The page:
Danielle Stein Fairhurst has built a niche business using Excel for financial modeling. She’s the author of three books on the subject, one now in its third edition and one part of the popular For Dummies series. Her website, Plum Solutions, provides online training, workshops, in-house training and even meetups for Excel fans and users. She talked with us recently about why Excel is the Swiss Army knife of software.
This interview has been edited and condensed.
How did your Excel journey begin?
I started my career in investment banking in London, and that was really where I started using it because that’s what everybody used. I’ve built my career around the use of Excel because it’s just such a ubiquitous tool.
Tell us a little bit more about the notion of building your career around Excel.
It was something that came very easily to me, and then I realized that my skills were quite good in comparison to others. I started training and consulting on the use of Excel in financial modeling, probably way before anybody really called it financial modeling, and for building solutions and techniques.
I was building business cases, pricing models and doing a lot of budgeting, forecasting, project analysis, projections and management reporting.
I offered short courses on financial modeling and quickly found that it’s quite hard to teach this concept without teaching Excel skills as well. It’s difficult to build a good financial model if you don’t have top-notch Excel skills. A lot of my training materials were about how to use certain formulas and techniques in Excel to build financial models. That led to the writing of my three books.
Who are the people coming to you for financial modeling help?
I do some travel and training courses. But the rest of my time I spend going into organizations and helping them build or check financial models. Sometimes they are professional modelers who don’t have the time or bandwidth to check their models. Often they are business professionals or senior managers in a variety of different industries who don’t have the skills in financial modeling.
Financial modeling is a skill that lends itself very well to outsourcing. People know enough Excel to get around, but they don’t necessarily need the skills to build a model from scratch. It’s very similar to building your own website. You don’t need to learn how to build a website; you just get someone to do it for you. But you need to be savvy enough to make basic changes and to know when something isn’t right.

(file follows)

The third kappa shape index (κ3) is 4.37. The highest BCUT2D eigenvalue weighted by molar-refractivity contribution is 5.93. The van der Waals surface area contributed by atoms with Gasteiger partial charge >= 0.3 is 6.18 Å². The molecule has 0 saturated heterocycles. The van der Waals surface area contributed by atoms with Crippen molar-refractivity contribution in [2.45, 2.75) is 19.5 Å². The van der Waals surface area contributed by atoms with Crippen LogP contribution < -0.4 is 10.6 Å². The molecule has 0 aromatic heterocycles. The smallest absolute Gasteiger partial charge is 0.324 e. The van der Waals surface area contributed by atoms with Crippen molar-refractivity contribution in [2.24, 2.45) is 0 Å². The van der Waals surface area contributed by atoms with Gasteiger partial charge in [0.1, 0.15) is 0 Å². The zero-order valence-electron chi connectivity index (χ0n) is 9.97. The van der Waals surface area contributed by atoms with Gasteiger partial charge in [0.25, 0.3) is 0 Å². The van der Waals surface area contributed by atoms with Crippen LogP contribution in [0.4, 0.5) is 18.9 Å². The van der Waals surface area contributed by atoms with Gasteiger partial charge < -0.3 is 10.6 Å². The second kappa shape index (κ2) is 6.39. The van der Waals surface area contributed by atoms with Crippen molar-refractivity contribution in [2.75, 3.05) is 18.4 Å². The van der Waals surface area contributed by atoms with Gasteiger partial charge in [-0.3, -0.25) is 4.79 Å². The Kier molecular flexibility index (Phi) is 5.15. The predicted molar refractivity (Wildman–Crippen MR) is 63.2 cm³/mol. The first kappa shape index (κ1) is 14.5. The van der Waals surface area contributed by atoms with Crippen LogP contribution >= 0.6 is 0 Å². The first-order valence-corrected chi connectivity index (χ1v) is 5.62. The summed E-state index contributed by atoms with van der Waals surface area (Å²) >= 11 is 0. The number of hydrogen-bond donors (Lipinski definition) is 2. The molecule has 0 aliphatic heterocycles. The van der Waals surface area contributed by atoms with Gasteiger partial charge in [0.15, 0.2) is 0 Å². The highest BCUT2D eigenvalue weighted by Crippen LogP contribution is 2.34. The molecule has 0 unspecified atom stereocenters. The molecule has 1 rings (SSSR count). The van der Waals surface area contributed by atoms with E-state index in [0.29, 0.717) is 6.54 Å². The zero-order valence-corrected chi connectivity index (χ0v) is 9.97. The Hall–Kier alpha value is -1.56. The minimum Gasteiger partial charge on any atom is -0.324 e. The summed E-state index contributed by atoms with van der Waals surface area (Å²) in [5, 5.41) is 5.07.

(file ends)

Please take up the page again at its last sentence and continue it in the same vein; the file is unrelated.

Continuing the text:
What is it about Excel in terms of its construction or its features that make it an optimal choice for this kind of work?
It’s so flexible. We call it the Swiss Army knife of software. It can pretty much do anything.
However, just because you can do something in Excel doesn’t necessarily mean that you should. And that’s the problem. In my training, I talk about reducing the possibility for errors because it’s just so easy to make them, and for many, it can be terrifying that there’s the possibility of a mistake in their model.
The reason we use Excel is that it’s so ubiquitous. Everybody has it, and everybody has Excel skills in varying degrees. It certainly does the job as long as we are careful about avoiding errors in our models.
What’s been transformative for you or your clients in terms of what functionalities Excel has now?
I’m excited about a lot of the new features. Power BI is not a modeling tool, but for dashboards and that sort of thing, it’s great. Power Query is fantastic for getting data and manipulating data.
What’s problematic about Excel?
I’m always having trouble with versions. In fact, I ran into some problems with a project I’m working on because I used some functionality that was not compatible with Mac. So I had to rebuild parts of the model. You always have to be aware of who’s going to be using the model, and often it’s going to look different on their version of Excel versus my version of Excel because I’m running the latest and I want to use the cutting-edge tools.
In looking at your website, there is a breadth of content delivery and segmentation. You have a section on Excel for executive assistants, for example.
We realize there are different types of people who are using Excel for different reasons. We focus on mid-level finance people because there’s such a massive market for it there.
But, of course, I love running face-to-face trainings. My absolute favorite thing in the world to do is to run an in-house training course with 10 or 15 people who are passionate about Excel, are working through their problems together and upping their skills for the problems that they face in their every-day work.
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